Posted by: Kathy Temean | April 22, 2010

Getting the Most out of a Group Critique Session

In New Jersey we encourage writers to join a critique group.  We try to bring together our members at various workshops, conferences to help make connections for our authors.  If you live in NJ, you’ll find information on two new groups forming at the bottom of this post. 

I don’t know why it is, but it is very difficult to see where your own manuscript falls short.  So finding a group of your peers is an important thing to do.  On Friday night after dinner at the June conference held in Princeton, we are arranging small critique groups for the attendees who want to work on their manuscripts.  

Because of this, I thought I would share Anita Nolan’s article on Getting the Most Out of A  Critique Session.  This article first appeared in Sprouts Magazine.    Here is her advice:

  • Read all manuscripts before you arrive at the meeting.
  • Mark up the manuscript, commenting on what you see that you like as well as the things that didn’t work for you.  If you find your mind wandering as you read, or you’re pulled out of the story, mark where that happens. 
  • You’ll be returning the manuscripts, so make sure your writing is legible and write you name on it. 
  • Come prepared with notes, not just hand written comments on the chapter pages, but one or two pages of prepared comments to refer to.  The notes should include the major points you want to make.  You’ll be able to quickly make your points if you don’t have to flip through the pages trying to decipher your handwriting. 
  • Start with something positive, both in your written and verbal comments.  Mention the things that are well done.
  • When giving verbal comments, don’t worry about the minor things, like typos.  The writer will see them later, when you return the pages.
  • Focus your verbal comments on the larger issues:  Pacing, POV, conflict, characterization, if you were unable to suspend disbelief, etc.
  • Be specific.  Don’t just say “the dialogue is weak,” or “the POV switches are confusing.”  Mark specific examples and use them in the discussion to explain your opinion.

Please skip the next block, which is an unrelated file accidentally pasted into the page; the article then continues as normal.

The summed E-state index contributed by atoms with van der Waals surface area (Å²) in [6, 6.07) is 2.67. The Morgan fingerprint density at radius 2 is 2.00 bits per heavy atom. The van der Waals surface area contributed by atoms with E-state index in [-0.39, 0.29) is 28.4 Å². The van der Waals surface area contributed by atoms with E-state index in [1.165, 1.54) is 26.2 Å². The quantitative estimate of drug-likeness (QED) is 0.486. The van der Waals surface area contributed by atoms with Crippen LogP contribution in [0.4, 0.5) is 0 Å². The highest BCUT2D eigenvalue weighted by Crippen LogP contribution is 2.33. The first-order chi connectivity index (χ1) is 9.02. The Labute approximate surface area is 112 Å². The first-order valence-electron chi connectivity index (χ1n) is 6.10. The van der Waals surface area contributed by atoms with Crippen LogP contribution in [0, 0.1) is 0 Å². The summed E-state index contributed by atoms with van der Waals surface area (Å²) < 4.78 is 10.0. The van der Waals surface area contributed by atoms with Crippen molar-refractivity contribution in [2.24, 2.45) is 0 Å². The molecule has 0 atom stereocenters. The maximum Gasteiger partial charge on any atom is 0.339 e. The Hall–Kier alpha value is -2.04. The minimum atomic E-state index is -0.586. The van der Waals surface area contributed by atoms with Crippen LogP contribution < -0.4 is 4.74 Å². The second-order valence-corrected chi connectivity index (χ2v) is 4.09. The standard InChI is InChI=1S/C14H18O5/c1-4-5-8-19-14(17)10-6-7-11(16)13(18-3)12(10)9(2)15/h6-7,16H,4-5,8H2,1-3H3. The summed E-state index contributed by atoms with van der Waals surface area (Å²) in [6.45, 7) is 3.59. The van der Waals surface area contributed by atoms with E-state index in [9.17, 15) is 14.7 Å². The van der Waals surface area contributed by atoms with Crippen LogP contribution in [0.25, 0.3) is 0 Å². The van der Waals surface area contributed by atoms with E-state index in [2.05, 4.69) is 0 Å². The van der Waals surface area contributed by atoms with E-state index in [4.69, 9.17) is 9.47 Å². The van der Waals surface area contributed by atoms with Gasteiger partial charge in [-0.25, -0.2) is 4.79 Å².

• Give first reactions.  Did the story hold your interest?  Was the main character sympathetic?  One of the most precious things you can give is your first impression, because you only have the chance to do that once. 
  • Don’t dominate the session.  If the group has 30 minutes and six members, you have only five minutes per person for comments, and you’ll need to take less time than that so that there is a little time for discussion.  You’ll learn a lot from others, so don’t spend all the time talking. 

When You’re on the Receiving End 

  • Submit your best quality work.  If the submission is sloppy, the comments will be focused on simple errors and waste valuable time on easily corrected mistakes.
  • Don’t expect everyone to love your work.  No matter how wonderful it is, that will never happen. 
  • Take criticism gracefully.  Refrain from being defensive.  Keep your emotions in check.
  • Let the others know what areas you feel need work, and ask if they have suggestions or understand what you were trying to achieve.
  • Thank everyone for their comments.
  • Remember, the comments you receive are just opinions.  You don’t have to incorporate all suggestions into your manuscript.  On the other hand, if you get more than one comment about the same point, it likely needs to be addressed, perhaps not in the way suggested, but it is probably a spot that needs work. 

Things to Consider when Critiquing: 

Start with the basics:  Spelling, grammar, punctuation, unneeded words, adverbs.  Point these out on the manuscript, but don’t bother mentioning in the critique session unless they are a recurring problem. 

Story:

  • Are there opening hooks (for both the start of the manuscript and the beginning of each chapter,) as well as hooks at the end of chapters?
  • Is the conflict strong, or is it contrived and something a conversation could resolve?
  • Setting?  Does it seem real?
  • Are the senses involved?  (description of smell, touch, taste, etc.)
  • Does the story hold your interest?  If not, where did you lose interest?
  • Accuracy and consistency:  Do the facts seem accurate, (no cell phones in the 1700s, for example) and are they consistent (blue eyes don’t turn green somewhere along the way.)
  • Were you able to suspend disbelief?
  • Does the story work?  Do you want to read more?